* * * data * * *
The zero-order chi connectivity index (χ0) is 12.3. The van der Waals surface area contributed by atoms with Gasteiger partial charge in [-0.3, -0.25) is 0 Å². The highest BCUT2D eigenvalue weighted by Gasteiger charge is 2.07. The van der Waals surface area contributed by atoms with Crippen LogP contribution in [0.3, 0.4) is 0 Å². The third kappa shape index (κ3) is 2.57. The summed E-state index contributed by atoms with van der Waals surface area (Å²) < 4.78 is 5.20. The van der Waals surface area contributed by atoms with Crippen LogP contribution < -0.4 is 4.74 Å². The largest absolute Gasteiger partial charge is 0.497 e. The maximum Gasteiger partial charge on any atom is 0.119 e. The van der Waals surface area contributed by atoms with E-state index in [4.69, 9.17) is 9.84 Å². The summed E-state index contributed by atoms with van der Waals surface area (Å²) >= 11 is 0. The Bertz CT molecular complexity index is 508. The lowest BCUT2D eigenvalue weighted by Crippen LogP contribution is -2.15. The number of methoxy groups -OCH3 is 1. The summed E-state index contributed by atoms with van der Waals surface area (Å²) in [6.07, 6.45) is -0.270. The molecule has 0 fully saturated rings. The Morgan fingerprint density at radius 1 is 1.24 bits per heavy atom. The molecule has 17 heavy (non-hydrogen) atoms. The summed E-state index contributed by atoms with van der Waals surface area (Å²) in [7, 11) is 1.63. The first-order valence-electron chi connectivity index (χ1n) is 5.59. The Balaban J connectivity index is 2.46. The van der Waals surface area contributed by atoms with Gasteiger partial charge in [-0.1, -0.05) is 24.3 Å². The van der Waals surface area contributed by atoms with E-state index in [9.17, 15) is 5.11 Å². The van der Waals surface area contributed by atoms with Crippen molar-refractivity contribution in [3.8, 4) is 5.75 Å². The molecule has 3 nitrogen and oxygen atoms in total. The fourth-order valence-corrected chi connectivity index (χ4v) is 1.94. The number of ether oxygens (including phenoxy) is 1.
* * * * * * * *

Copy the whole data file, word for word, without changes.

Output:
The zero-order chi connectivity index (χ0) is 12.3. The van der Waals surface area contributed by atoms with Gasteiger partial charge in [-0.3, -0.25) is 0 Å². The highest BCUT2D eigenvalue weighted by Gasteiger charge is 2.07. The van der Waals surface area contributed by atoms with Crippen LogP contribution in [0.3, 0.4) is 0 Å². The third kappa shape index (κ3) is 2.57. The summed E-state index contributed by atoms with van der Waals surface area (Å²) < 4.78 is 5.20. The van der Waals surface area contributed by atoms with Crippen LogP contribution < -0.4 is 4.74 Å². The largest absolute Gasteiger partial charge is 0.497 e. The maximum Gasteiger partial charge on any atom is 0.119 e. The van der Waals surface area contributed by atoms with E-state index in [4.69, 9.17) is 9.84 Å². The summed E-state index contributed by atoms with van der Waals surface area (Å²) >= 11 is 0. The Bertz CT molecular complexity index is 508. The lowest BCUT2D eigenvalue weighted by Crippen LogP contribution is -2.15. The number of methoxy groups -OCH3 is 1. The summed E-state index contributed by atoms with van der Waals surface area (Å²) in [6.07, 6.45) is -0.270. The molecule has 0 fully saturated rings. The Morgan fingerprint density at radius 1 is 1.24 bits per heavy atom. The molecule has 17 heavy (non-hydrogen) atoms. The summed E-state index contributed by atoms with van der Waals surface area (Å²) in [7, 11) is 1.63. The first-order valence-electron chi connectivity index (χ1n) is 5.59. The Balaban J connectivity index is 2.46. The van der Waals surface area contributed by atoms with Gasteiger partial charge in [-0.1, -0.05) is 24.3 Å². The van der Waals surface area contributed by atoms with E-state index in [9.17, 15) is 5.11 Å². The van der Waals surface area contributed by atoms with Crippen molar-refractivity contribution in [3.8, 4) is 5.75 Å². The molecule has 3 nitrogen and oxygen atoms in total. The fourth-order valence-corrected chi connectivity index (χ4v) is 1.94. The number of ether oxygens (including phenoxy) is 1.